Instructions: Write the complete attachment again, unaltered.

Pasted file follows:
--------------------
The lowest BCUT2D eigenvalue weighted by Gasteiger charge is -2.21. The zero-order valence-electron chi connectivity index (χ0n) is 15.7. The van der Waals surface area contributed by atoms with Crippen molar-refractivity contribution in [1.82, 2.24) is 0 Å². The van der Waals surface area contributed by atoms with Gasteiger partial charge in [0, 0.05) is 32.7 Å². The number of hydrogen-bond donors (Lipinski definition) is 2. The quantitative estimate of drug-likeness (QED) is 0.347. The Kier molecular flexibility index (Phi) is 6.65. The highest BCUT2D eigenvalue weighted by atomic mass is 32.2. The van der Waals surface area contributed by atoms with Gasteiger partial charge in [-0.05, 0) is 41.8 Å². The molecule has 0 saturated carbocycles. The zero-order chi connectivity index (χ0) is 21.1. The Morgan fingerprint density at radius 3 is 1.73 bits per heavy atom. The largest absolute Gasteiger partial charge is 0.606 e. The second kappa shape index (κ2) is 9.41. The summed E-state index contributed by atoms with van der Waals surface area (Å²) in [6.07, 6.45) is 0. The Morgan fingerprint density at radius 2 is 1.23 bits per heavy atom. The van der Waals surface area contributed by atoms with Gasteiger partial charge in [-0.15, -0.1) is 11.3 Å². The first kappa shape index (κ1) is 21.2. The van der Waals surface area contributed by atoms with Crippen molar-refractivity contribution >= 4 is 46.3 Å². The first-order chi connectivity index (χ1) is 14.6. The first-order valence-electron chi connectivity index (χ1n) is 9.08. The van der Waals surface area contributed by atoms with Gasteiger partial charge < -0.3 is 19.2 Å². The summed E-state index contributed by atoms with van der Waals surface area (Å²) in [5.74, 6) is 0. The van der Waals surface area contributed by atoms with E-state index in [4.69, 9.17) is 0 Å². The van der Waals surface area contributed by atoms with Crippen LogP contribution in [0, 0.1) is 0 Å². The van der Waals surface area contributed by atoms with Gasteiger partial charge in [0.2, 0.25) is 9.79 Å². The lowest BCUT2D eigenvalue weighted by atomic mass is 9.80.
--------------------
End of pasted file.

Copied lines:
The lowest BCUT2D eigenvalue weighted by Gasteiger charge is -2.21. The zero-order valence-electron chi connectivity index (χ0n) is 15.7. The van der Waals surface area contributed by atoms with Crippen molar-refractivity contribution in [1.82, 2.24) is 0 Å². The van der Waals surface area contributed by atoms with Gasteiger partial charge in [0, 0.05) is 32.7 Å². The number of hydrogen-bond donors (Lipinski definition) is 2. The quantitative estimate of drug-likeness (QED) is 0.347. The Kier molecular flexibility index (Phi) is 6.65. The highest BCUT2D eigenvalue weighted by atomic mass is 32.2. The van der Waals surface area contributed by atoms with Gasteiger partial charge in [-0.05, 0) is 41.8 Å². The molecule has 0 saturated carbocycles. The zero-order chi connectivity index (χ0) is 21.1. The Morgan fingerprint density at radius 3 is 1.73 bits per heavy atom. The largest absolute Gasteiger partial charge is 0.606 e. The second kappa shape index (κ2) is 9.41. The summed E-state index contributed by atoms with van der Waals surface area (Å²) in [6.07, 6.45) is 0. The Morgan fingerprint density at radius 2 is 1.23 bits per heavy atom. The van der Waals surface area contributed by atoms with Gasteiger partial charge in [-0.15, -0.1) is 11.3 Å². The first kappa shape index (κ1) is 21.2. The van der Waals surface area contributed by atoms with Crippen molar-refractivity contribution >= 4 is 46.3 Å². The first-order chi connectivity index (χ1) is 14.6. The first-order valence-electron chi connectivity index (χ1n) is 9.08. The van der Waals surface area contributed by atoms with Gasteiger partial charge < -0.3 is 19.2 Å². The summed E-state index contributed by atoms with van der Waals surface area (Å²) in [5.74, 6) is 0. The van der Waals surface area contributed by atoms with E-state index in [4.69, 9.17) is 0 Å². The van der Waals surface area contributed by atoms with Crippen LogP contribution in [0, 0.1) is 0 Å². The van der Waals surface area contributed by atoms with Gasteiger partial charge in [0.2, 0.25) is 9.79 Å². The lowest BCUT2D eigenvalue weighted by atomic mass is 9.80.